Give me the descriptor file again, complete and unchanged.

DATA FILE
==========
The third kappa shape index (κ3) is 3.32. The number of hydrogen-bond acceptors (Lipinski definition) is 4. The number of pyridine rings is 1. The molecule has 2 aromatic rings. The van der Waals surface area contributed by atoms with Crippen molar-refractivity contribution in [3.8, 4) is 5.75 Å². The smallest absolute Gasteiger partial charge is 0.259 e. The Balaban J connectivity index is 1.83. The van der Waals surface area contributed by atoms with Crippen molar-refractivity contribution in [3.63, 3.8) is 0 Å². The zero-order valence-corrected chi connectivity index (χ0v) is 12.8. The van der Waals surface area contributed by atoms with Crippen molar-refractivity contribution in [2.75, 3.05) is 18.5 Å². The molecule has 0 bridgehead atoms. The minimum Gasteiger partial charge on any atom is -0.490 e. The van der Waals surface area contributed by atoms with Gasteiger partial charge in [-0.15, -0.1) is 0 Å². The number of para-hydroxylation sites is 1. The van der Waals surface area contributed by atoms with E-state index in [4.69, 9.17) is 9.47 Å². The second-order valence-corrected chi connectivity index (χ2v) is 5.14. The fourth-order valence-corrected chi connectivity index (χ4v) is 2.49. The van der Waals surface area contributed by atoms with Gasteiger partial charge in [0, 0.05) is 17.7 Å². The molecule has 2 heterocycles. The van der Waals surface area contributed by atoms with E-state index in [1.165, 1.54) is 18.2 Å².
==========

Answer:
The third kappa shape index (κ3) is 3.32. The number of hydrogen-bond acceptors (Lipinski definition) is 4. The number of pyridine rings is 1. The molecule has 2 aromatic rings. The van der Waals surface area contributed by atoms with Crippen molar-refractivity contribution in [3.8, 4) is 5.75 Å². The smallest absolute Gasteiger partial charge is 0.259 e. The Balaban J connectivity index is 1.83. The van der Waals surface area contributed by atoms with Crippen molar-refractivity contribution in [3.63, 3.8) is 0 Å². The zero-order valence-corrected chi connectivity index (χ0v) is 12.8. The van der Waals surface area contributed by atoms with Crippen molar-refractivity contribution in [2.75, 3.05) is 18.5 Å². The molecule has 0 bridgehead atoms. The minimum Gasteiger partial charge on any atom is -0.490 e. The van der Waals surface area contributed by atoms with Gasteiger partial charge in [-0.15, -0.1) is 0 Å². The number of para-hydroxylation sites is 1. The van der Waals surface area contributed by atoms with E-state index in [4.69, 9.17) is 9.47 Å². The second-order valence-corrected chi connectivity index (χ2v) is 5.14. The fourth-order valence-corrected chi connectivity index (χ4v) is 2.49. The van der Waals surface area contributed by atoms with Gasteiger partial charge in [0, 0.05) is 17.7 Å². The molecule has 2 heterocycles. The van der Waals surface area contributed by atoms with E-state index in [1.165, 1.54) is 18.2 Å².